Gwendolyn Brooks, poet, author and teacher, received nearly twenty different awards and recognitions and was awarded more than 75 honorary degrees from colleges and universities all over the world and yet she never earned a college degree. I was most surprised to learn that Brooks, the first African American to earn the Pulitzer Prize for poetry, was not a college graduate. Maybe I was more surprised that she was Black and able to earn such an prestigious honor, considering we usually have to have four times “the qualifications” to even be recognized.
Nevertheless, when Brooks was asked about her education, she explained that she did not feel she needed a degree to be a writer. Brooks did not see herself as a scholar and most likely did not want to be limited or confined to the mores and routines of the “ivory tower” to do her work as a writer. Her poetry reflects the stories, struggles and triumphs of everyday people. Poems like, “The Bean Eaters”, “The Mother”, and “The Kitchenette Building” bring both delicate matters and the harsh realities of racism and poverty to light. Although a native of Topeka, Kansas, Brooks was a Chicagoan all her life and drew much inspiration from the lives of the Black women and men of that metropolis.
The poem that most of us may be familiar with is “We Real Cool” because it is often featured in a school’s literature anthology. However this poem I believe is not given its due application and analysis. Although it is a very short text , consisting of only eight lines, it is worthy of our examination as educators. This poem, Brooks explains, was inspired by seeing a group a young boys at a local pool hall during the school day. The poem dates back to 1960 but the characters it describes and gives voice to are very much like the young Black and Brown youth we teach every day. They maybe disengaged with school, they maybe rebelling against all authority, they maybe taking risks with their lives and ultimately falling victim to a system of racism, corporate greed and apathy.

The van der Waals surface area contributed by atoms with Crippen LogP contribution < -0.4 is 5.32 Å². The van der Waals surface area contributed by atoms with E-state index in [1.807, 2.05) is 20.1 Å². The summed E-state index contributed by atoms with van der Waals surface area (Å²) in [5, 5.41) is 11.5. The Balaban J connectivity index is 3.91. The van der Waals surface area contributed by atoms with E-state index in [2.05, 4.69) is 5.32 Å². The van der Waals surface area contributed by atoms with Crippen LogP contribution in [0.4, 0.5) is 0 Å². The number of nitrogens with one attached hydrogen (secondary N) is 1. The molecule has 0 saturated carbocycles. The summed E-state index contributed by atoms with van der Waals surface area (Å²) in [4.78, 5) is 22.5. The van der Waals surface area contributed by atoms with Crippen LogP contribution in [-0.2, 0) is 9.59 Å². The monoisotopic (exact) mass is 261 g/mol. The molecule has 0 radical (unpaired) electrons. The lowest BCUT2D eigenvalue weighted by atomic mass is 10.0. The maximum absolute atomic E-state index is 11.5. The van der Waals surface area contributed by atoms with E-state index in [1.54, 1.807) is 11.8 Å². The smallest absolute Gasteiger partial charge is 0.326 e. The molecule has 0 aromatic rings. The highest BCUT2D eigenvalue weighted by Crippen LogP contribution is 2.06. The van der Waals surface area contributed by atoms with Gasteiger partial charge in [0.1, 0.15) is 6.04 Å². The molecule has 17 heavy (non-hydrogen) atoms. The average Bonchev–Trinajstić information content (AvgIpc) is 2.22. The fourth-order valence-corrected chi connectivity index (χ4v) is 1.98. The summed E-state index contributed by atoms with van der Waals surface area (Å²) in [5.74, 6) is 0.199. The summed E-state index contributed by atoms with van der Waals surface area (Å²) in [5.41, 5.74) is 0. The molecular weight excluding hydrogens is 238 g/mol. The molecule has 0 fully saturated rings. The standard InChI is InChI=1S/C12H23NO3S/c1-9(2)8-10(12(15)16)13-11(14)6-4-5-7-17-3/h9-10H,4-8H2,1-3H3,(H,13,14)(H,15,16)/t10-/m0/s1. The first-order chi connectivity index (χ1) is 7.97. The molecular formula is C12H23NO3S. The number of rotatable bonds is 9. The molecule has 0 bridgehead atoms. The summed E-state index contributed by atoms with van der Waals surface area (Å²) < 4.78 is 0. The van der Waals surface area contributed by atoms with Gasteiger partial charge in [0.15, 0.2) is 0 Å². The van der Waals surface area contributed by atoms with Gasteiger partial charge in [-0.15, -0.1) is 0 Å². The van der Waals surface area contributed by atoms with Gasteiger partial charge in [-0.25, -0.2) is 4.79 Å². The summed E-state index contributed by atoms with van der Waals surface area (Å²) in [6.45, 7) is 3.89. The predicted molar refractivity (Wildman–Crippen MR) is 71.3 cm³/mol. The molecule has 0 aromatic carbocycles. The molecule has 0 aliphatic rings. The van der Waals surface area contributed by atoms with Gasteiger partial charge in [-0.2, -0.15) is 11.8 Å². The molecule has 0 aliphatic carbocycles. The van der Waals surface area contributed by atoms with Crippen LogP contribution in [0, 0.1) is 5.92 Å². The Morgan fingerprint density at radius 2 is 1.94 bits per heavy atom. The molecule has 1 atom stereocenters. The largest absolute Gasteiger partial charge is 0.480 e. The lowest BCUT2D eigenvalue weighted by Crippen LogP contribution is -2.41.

I encourage you to explore the works of Gwendolyn Brooks that I have mentioned here and in her many anthologies and collections more deeply. There you will find gold. I have used her works in teaching classics like A Raisin in the Sun, If Beale Street Could Talk and numerous others. I believe Brooks’ works are an overlooked literary treasure to introduce to our students. Her work and voice are worth centering and celebrating in our classrooms.
Peace and love good people.
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